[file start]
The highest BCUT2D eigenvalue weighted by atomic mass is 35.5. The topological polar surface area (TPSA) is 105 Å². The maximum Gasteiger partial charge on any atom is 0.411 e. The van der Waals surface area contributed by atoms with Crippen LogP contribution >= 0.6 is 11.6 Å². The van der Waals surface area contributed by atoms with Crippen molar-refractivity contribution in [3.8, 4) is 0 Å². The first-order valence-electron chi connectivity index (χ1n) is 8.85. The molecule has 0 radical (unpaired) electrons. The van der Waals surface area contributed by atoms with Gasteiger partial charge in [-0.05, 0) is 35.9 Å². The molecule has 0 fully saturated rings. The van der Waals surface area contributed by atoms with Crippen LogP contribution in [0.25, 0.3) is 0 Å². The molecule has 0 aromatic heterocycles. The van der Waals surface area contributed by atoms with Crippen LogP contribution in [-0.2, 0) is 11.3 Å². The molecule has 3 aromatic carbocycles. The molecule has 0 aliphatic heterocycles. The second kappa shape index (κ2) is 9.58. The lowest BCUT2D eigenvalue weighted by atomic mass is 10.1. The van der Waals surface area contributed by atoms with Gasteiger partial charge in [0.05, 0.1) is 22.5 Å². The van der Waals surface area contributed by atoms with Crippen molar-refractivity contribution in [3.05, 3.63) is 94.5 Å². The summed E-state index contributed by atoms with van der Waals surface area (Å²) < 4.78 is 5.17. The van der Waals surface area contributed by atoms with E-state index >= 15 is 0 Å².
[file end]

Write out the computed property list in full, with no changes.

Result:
The highest BCUT2D eigenvalue weighted by atomic mass is 35.5. The topological polar surface area (TPSA) is 105 Å². The maximum Gasteiger partial charge on any atom is 0.411 e. The van der Waals surface area contributed by atoms with Crippen LogP contribution >= 0.6 is 11.6 Å². The van der Waals surface area contributed by atoms with Crippen molar-refractivity contribution in [3.8, 4) is 0 Å². The first-order valence-electron chi connectivity index (χ1n) is 8.85. The molecule has 0 radical (unpaired) electrons. The van der Waals surface area contributed by atoms with Gasteiger partial charge in [-0.05, 0) is 35.9 Å². The molecule has 0 fully saturated rings. The van der Waals surface area contributed by atoms with Crippen LogP contribution in [0.25, 0.3) is 0 Å². The molecule has 0 aromatic heterocycles. The van der Waals surface area contributed by atoms with Crippen LogP contribution in [-0.2, 0) is 11.3 Å². The molecule has 3 aromatic carbocycles. The molecule has 0 aliphatic heterocycles. The second kappa shape index (κ2) is 9.58. The lowest BCUT2D eigenvalue weighted by atomic mass is 10.1. The van der Waals surface area contributed by atoms with Gasteiger partial charge in [0.05, 0.1) is 22.5 Å². The van der Waals surface area contributed by atoms with Crippen molar-refractivity contribution in [3.05, 3.63) is 94.5 Å². The summed E-state index contributed by atoms with van der Waals surface area (Å²) < 4.78 is 5.17. The van der Waals surface area contributed by atoms with E-state index >= 15 is 0 Å².